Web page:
Haryana’s narrow definition of Aravallis ignores range’s ecological role. State government needs to rethink its plan.
Anew plan to draw the boundaries of the Aravallis in Haryana could deprive a big chunk of the world’s oldest fold mountain system from enjoying the protection accorded to eco-sensitive regions in the NCR. A committee constituted by the state government has asked officials to identify areas under Aravallis on the basis of a 1992 MoEF order that limits the mountain range in Haryana to the erstwhile Gurgaon district — currently Gurugram and Nuh districts. That means more than 9,000 hectares in Faridabad will not come under the National Conservation Zone (NCZ), exposing the area to real estate activities and jeopardising the mountain range’s ecological functions.
Extending for nearly 700 km from eastern Gujarat to south Haryana, through Rajasthan and Delhi, the Aravallis are the green lungs for large parts of the subcontinent. They moderate the velocity of hot winds that blow towards north India and resist the advance of the Thar Desert towards the Indo-Gangetic plains. Their forests are crucial to recharging groundwater. The NCR regional plan 2021, framed in 2005, slotted the Aravalli ecosystem in the area under the NCZ, most of which is out of bounds for construction activity. But the plan has been subject to vigorous stonewalling by successive governments in Haryana, which insisted that there was no clear definition of the Aravallis. In 2017, the state administration told the Union Ministry of Urban Development that there were no Aravallis in Haryana, except in parts of Gurugram and even there, the NCZ strictures on construction activity should not apply. Last year, it was pulled up by the Punjab and Haryana High Court for delaying the notification of NCZ.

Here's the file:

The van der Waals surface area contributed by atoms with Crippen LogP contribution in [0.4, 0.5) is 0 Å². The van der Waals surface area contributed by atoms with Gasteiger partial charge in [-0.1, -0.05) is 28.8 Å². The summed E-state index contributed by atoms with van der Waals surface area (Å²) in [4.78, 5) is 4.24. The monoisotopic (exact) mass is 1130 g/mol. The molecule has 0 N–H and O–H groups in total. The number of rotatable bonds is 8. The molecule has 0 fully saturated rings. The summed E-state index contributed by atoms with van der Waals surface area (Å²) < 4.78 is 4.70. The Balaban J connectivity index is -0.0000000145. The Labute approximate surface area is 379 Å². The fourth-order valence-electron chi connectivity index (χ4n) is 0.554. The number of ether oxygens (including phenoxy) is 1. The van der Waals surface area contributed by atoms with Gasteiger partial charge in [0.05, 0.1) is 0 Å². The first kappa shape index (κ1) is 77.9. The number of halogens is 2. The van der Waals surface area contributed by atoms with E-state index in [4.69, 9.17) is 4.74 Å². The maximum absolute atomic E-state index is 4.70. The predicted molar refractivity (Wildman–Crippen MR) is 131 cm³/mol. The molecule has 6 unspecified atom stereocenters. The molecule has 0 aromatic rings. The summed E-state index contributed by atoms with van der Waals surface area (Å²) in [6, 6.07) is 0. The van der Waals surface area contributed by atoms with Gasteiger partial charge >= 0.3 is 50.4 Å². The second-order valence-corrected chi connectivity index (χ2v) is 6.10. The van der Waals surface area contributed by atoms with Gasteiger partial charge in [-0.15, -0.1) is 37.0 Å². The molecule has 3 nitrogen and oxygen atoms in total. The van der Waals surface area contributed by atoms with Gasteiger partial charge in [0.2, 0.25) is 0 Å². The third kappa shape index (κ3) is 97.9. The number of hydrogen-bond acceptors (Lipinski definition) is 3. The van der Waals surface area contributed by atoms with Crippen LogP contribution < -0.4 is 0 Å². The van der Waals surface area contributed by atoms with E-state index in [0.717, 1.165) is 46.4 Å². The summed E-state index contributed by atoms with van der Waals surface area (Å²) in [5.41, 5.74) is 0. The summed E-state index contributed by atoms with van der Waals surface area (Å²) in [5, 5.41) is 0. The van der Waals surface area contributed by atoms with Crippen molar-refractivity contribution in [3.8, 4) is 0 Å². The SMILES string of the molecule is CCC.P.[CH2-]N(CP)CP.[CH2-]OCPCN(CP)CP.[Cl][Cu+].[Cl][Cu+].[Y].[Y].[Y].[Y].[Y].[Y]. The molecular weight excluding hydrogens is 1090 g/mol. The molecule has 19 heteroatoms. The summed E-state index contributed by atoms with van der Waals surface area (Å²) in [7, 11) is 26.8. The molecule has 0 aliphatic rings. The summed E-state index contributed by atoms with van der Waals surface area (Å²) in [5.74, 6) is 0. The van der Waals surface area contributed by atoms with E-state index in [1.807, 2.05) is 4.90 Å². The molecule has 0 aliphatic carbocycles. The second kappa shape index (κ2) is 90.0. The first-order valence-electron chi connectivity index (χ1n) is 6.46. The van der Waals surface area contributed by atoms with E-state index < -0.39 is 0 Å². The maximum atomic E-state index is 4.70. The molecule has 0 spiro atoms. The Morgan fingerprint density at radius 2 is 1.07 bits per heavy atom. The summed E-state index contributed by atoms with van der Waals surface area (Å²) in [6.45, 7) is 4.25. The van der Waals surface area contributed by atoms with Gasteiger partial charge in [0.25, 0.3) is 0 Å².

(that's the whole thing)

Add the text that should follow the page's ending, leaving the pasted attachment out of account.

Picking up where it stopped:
Since 2002, a number of Supreme Court orders have placed strictures on mining in the Aravallis. However, real estate developers — as well as miners — have found ways to flatten the hills and appropriate land. In 2018, the apex court noted that the range had lost a quarter of its hills. In recent times, the apex court has come down heavily on illegal construction in the Aravallis — at times making no distinction between farmhouses of the rich and the dwellings of the poor. It would, however, be salutary to understand that such transgressions are a result of a complex interplay of socioeconomic factors and administrative failures. In Haryana, much of the administrative failure stems from poor appreciation of the ecological services provided by the Aravallis. The state government would do well to keep in mind the increasing pollution level in Haryana’s cities, most of which are also groundwater stressed. A narrow definition of the Aravallis will not be in the interests of the well-being of the state’s residents.
This editorial first appeared in the print edition on September 14, 2021 under the title ‘Flattening the hills’.
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